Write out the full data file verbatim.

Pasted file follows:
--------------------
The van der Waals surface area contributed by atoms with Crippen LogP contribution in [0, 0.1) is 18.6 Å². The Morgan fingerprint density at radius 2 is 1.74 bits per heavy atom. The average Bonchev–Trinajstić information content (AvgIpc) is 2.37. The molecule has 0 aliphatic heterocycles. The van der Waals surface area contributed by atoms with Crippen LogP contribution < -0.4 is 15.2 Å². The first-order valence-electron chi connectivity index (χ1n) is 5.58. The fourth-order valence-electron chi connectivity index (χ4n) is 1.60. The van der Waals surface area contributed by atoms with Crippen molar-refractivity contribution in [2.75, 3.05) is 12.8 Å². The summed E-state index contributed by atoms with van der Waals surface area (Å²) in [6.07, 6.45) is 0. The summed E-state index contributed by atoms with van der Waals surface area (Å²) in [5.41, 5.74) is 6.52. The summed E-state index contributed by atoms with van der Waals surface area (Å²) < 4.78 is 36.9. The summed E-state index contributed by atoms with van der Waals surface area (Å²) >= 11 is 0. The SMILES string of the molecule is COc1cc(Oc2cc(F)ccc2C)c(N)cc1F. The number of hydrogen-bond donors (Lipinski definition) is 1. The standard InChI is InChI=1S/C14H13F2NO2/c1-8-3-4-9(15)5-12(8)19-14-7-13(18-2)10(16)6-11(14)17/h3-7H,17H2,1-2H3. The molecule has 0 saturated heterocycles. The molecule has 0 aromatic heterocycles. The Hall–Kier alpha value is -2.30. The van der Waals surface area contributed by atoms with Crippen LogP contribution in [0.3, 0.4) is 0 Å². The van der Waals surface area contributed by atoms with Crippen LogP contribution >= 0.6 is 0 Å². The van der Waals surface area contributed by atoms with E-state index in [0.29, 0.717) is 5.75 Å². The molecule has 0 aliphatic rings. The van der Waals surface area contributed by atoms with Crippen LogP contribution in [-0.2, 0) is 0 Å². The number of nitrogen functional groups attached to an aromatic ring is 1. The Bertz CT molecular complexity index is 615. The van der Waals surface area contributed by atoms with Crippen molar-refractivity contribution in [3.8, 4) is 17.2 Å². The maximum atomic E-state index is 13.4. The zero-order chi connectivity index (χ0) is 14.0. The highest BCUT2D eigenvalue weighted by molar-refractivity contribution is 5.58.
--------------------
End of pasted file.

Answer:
The van der Waals surface area contributed by atoms with Crippen LogP contribution in [0, 0.1) is 18.6 Å². The Morgan fingerprint density at radius 2 is 1.74 bits per heavy atom. The average Bonchev–Trinajstić information content (AvgIpc) is 2.37. The molecule has 0 aliphatic heterocycles. The van der Waals surface area contributed by atoms with Crippen LogP contribution < -0.4 is 15.2 Å². The first-order valence-electron chi connectivity index (χ1n) is 5.58. The fourth-order valence-electron chi connectivity index (χ4n) is 1.60. The van der Waals surface area contributed by atoms with Crippen molar-refractivity contribution in [2.75, 3.05) is 12.8 Å². The summed E-state index contributed by atoms with van der Waals surface area (Å²) in [6.07, 6.45) is 0. The summed E-state index contributed by atoms with van der Waals surface area (Å²) in [5.41, 5.74) is 6.52. The summed E-state index contributed by atoms with van der Waals surface area (Å²) < 4.78 is 36.9. The summed E-state index contributed by atoms with van der Waals surface area (Å²) >= 11 is 0. The SMILES string of the molecule is COc1cc(Oc2cc(F)ccc2C)c(N)cc1F. The number of hydrogen-bond donors (Lipinski definition) is 1. The standard InChI is InChI=1S/C14H13F2NO2/c1-8-3-4-9(15)5-12(8)19-14-7-13(18-2)10(16)6-11(14)17/h3-7H,17H2,1-2H3. The molecule has 0 saturated heterocycles. The molecule has 0 aromatic heterocycles. The Hall–Kier alpha value is -2.30. The van der Waals surface area contributed by atoms with Crippen LogP contribution in [0.3, 0.4) is 0 Å². The van der Waals surface area contributed by atoms with Crippen LogP contribution >= 0.6 is 0 Å². The van der Waals surface area contributed by atoms with E-state index in [0.29, 0.717) is 5.75 Å². The molecule has 0 aliphatic rings. The van der Waals surface area contributed by atoms with Crippen LogP contribution in [-0.2, 0) is 0 Å². The number of nitrogen functional groups attached to an aromatic ring is 1. The Bertz CT molecular complexity index is 615. The van der Waals surface area contributed by atoms with Crippen molar-refractivity contribution in [3.8, 4) is 17.2 Å². The maximum atomic E-state index is 13.4. The zero-order chi connectivity index (χ0) is 14.0. The highest BCUT2D eigenvalue weighted by molar-refractivity contribution is 5.58.